The past is a great predictor of the future. When we examine National Hockey League shooters and goaltenders, their past performance is a good indicator – barring for miraculous collapses or improvements – of their future performance levels. Career shooting and save percentages can be used to provide high-level estimates of a skater’s production level and a goaltender’s overall performance.
Now that we have 32 games of the 2016-17 Calgary Flames to examine, let’s take a glance at their performance – both in net and putting pucks in ’em – based on expected goals and saves.
Scoring less than expected? Mark Giordano (2.1 goals), Mikael Backlund (1.9), Johnny Gaudreau (1.2), Dennis Wideman (1.1) and Deryk Engelland (1.1).
Scoring more than expected? Micheal Ferland (3.1 goals) and Kris Versteeg (1.1).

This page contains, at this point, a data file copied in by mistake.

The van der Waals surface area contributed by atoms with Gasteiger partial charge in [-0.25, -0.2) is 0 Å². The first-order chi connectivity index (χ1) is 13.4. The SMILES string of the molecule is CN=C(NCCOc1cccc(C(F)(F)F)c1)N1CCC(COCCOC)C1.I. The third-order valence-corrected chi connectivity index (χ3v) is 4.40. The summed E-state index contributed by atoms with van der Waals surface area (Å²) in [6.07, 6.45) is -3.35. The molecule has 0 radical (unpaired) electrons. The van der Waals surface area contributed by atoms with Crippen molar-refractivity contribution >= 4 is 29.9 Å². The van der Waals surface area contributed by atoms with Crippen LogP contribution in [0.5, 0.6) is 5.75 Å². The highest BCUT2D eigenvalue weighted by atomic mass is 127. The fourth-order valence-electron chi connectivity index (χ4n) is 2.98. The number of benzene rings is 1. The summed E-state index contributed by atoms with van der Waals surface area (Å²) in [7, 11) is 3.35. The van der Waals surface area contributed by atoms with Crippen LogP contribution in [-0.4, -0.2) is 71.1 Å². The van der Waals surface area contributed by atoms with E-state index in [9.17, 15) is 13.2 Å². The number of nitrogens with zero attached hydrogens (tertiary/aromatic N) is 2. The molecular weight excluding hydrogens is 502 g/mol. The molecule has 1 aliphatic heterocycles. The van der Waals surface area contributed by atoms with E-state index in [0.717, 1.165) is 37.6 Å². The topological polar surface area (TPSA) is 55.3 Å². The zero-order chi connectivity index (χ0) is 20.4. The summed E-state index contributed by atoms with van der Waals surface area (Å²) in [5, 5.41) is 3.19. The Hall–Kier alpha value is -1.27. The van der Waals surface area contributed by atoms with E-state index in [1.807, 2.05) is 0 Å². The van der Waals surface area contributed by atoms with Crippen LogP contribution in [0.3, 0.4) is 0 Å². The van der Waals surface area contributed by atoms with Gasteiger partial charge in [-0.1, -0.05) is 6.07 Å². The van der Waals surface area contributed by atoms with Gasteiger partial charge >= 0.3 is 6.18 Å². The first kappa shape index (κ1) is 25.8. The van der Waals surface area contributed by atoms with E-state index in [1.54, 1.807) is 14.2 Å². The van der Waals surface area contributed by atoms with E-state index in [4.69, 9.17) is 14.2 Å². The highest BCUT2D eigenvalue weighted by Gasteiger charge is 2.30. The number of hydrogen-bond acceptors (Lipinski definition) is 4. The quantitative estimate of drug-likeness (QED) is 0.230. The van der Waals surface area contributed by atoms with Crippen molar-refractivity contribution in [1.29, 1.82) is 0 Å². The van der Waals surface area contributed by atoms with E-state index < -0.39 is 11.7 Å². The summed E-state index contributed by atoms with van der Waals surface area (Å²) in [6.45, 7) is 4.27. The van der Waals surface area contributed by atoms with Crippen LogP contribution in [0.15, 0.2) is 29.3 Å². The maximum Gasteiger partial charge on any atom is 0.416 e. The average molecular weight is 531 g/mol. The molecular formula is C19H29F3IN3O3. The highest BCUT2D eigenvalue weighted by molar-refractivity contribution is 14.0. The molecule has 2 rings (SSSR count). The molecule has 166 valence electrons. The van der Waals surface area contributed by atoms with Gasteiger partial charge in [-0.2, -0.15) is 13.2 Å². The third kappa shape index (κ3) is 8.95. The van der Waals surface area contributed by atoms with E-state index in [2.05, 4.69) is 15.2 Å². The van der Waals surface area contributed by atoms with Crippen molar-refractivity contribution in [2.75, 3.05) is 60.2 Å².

If there’s anything you need to know about Calgary’s offense thus far in 2016-17, it’s basically this. The differences do seem to cancel each other out to some extent. Ferland’s offensive explosion could simply be the establishment of a new normal for the winger considering his age and relatively low NHL experience level.
Stop me if this sounds particularly shocking or surprising: Brian Elliott is under-performing versus his historical results while Chad Johnson is slightly over-performing against his. For what it’s worth, Johnson isn’t over-performing by that much given how much he plays.
SUM IT UP
The Flames are scoring slightly less than you would expect them to given their roster’s historical shooting percentages. Their goaltenders are letting in more goals than you would expect given their historical save percentages.
That said, Ferland and Johnson have emerged as really nice success stories (so long as their results don’t correct themselves in a severe way over the remainder of the season).